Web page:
Furthermore, this is a training opportunity on the new system. You can train multiple people at a pace and time frame that is practical and reasonable.· Let them become comfortable with the new system, before the pressures of a cut-over. As you work through the test transactions, questions will arise. This is normal. Those questions will lead to handling exception transactions, more questions, more training, and revisiting the conversion plan. Good. Familiarity and comfort with the new software grows.

A final note: The technical environment for your pilot test can be simple or complex. If you have multiple software packages that need to co-exist or interact, it is often helpful to deploy a test environment using VMware or other virtualization software. (Virtualization is outside the scope of this blog article. However, MBSG has experts who can advise and help). Virtualization allows you to replicate a complex environment, without disrupting normal processing flow.

In summary, a well-executed test plan will help you achieve a happy outcome. Typically, this is far more productive than asking staff to work evenings and weekends to double process every transaction in parallel.

Temptation #3:
I need to cut over as of 12/31 to have a full year of financial data.

At first glance, it is tempting to time your conversion for the new accounting year. In practice, this is unnecessary and in some cases unwise.

First, consider that a January 1 cut-over date means lots of preparation and testing activity in November and December. Possibly, this is your slow season. Either way, you will be bumping up against holiday schedules with planned and unplanned time off.· Typically, it is hard to maintain attention and focus on new systems when there are other distractions, including other year-end work.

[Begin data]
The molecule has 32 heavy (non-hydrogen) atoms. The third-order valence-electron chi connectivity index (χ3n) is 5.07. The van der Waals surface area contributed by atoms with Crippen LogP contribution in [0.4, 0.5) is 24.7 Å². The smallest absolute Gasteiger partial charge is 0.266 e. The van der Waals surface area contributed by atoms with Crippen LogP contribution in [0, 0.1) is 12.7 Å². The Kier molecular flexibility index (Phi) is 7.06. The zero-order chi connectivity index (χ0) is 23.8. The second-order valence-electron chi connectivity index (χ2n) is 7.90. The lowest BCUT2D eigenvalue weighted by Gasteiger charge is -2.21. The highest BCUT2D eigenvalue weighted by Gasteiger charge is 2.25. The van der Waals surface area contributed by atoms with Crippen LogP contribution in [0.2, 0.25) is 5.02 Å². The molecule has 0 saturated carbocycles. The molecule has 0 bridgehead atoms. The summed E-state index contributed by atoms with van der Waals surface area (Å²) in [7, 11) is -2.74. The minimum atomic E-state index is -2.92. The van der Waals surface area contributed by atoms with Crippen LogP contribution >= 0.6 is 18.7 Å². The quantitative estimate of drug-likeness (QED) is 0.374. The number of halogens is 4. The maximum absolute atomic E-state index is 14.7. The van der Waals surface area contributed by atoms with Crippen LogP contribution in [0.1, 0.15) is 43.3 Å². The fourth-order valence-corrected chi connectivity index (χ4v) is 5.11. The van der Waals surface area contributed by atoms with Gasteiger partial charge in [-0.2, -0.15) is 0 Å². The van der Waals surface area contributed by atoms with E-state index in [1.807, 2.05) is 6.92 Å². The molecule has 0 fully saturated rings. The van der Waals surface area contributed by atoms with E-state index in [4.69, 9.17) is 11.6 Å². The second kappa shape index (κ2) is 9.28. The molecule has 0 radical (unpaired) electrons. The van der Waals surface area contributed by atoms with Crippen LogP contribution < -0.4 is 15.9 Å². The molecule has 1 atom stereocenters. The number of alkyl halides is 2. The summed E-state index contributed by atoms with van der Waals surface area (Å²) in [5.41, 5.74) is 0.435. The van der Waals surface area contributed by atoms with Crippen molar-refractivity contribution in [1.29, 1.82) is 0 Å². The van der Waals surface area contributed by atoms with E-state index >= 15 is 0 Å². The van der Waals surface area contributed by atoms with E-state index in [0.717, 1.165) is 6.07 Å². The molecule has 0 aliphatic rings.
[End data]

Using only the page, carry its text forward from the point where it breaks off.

Second, consider that you do NOT need to convert as of 1/1/ to a have a full year of financial data. Our clients can convert at any month-end that is convenient for them.

Assume for example a conversion as of 4/30.· You can load month-end balances for each GL account as of 1/31, 2/28, 3/31, and 4/30. This gives you a 'full year' for producing financial reports--including comparative reports.· Using the same technique, you can also load month-end balances for each month of the prior year. With this approach, you can compare MTD this year vs. last year, YTD this year vs. last year, etc. There are many variations on this strategy

All planning decisions subject of course to real world constraints of time, budget, and data availability. Bottom line, remember that you have flexibility to plan the· cut-over at a time and pace convenient for your organization.


MBSG helps clients streamline, automate, and integrate business management systems.· We deploy systems 'in the cloud' and 'on the ground'. To discuss improvements to your inventory, accounting, ERP, manufacturing, work flow or IT support systems, contact MBSG at 818 338-7220 or This email address is being protected from spambots. You need JavaScript enabled to view it. .